Date of Award


Document Type

Distinction Paper

Degree Name



Biology & Earth Science


Dr. Jeffrey Lehman

First Committee Member

Dr. Halard Lescinsky

Second Committee Member

Dr. David Robertson


ecological factors, Los Cusingos, Dioecy, Imperfect Flower, Perfect Flower, Outcrossing

Subject Categories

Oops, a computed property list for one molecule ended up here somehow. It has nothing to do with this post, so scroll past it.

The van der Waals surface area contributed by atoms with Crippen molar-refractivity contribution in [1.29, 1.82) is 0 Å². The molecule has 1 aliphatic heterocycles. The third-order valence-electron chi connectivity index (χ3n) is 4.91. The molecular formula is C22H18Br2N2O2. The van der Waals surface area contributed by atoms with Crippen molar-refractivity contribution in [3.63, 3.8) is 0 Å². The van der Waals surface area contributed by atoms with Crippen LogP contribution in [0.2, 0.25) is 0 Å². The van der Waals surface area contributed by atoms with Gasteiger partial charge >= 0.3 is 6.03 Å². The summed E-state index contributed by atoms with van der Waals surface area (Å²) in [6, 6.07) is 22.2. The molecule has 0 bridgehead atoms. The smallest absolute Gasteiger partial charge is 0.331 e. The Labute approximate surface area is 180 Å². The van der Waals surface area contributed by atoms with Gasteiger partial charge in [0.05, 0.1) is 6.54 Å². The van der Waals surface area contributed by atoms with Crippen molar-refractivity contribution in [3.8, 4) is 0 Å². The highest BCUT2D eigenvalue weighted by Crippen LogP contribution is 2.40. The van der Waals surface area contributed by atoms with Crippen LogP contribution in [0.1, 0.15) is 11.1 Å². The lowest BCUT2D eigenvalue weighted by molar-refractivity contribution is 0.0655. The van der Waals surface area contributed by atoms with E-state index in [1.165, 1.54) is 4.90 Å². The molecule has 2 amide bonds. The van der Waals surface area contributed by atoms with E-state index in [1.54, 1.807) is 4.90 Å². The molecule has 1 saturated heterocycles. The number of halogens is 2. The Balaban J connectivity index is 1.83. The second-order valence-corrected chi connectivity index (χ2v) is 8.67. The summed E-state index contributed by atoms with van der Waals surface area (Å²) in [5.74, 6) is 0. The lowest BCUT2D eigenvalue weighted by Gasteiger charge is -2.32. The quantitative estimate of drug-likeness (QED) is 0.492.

There is a considerable disagreement about the selective forces that have led to the evolution of dioecy (i.e., the condition of having separate male and female flowers on separate plants). Historically, selection to enforce outcrossing has been the primary explanation despite there being little empirical evidence. Hence, many scientist argue that the selection of dioecy is driven by ecological traits that influence male and female fitness and seed dispersal. The objective of this study was to examine the association between plant sexual system (particularly, dioecy) with various ecological traits for the flora of a tropical premontane wet forest in Costa Rica. Our study included 313 angiosperm species in 216 genera and 83 families that were characterized for plant sexual system, growth form, flower size, fruit type, and seed number. Fisher’s exact tests were conducted to determine the relationship between each of the ecological characteristics and plant sexual systems at the species- and generic-level. The null hypothesis for all comparisons is that the proportionate representation of hermaphroditic, monoecious, or dioecious species in the various categories is not significantly different from the distribution of species for the entire flora. Of the total 313 species used in this study, 229 (73.2%) were hermaphroditic, 41 (13.1%) were monoecious, and 43 (13.7%) were dioecious. In analyses of species, dioecy was associated with woody growth (X2 = 8.53; P = 0.03); tiny flower size (X2 = 7.37; P = 0.04), few seeds (X2 = 13.82; P < 0.001), and fleshy fruit (X2 = 9.18; P = 0.003). Analyses of genera, yielded similar results except there was no association with woody growth. Our results agree with those of other published works on regional floras and suggest that dioecy is heavily driven by 1) woody growth (i.e., the long-lived, perennial growth form), 2) flower size (i.e., tiny, inconspicuous, flowers possibly pollinated by generalized, non-specific pollinators), 3) fruit and seed characteristics (i.e., fleshy, single-seeded fruits that are often dispersed by specialized frugivores, resulting in “high quality” dispersal).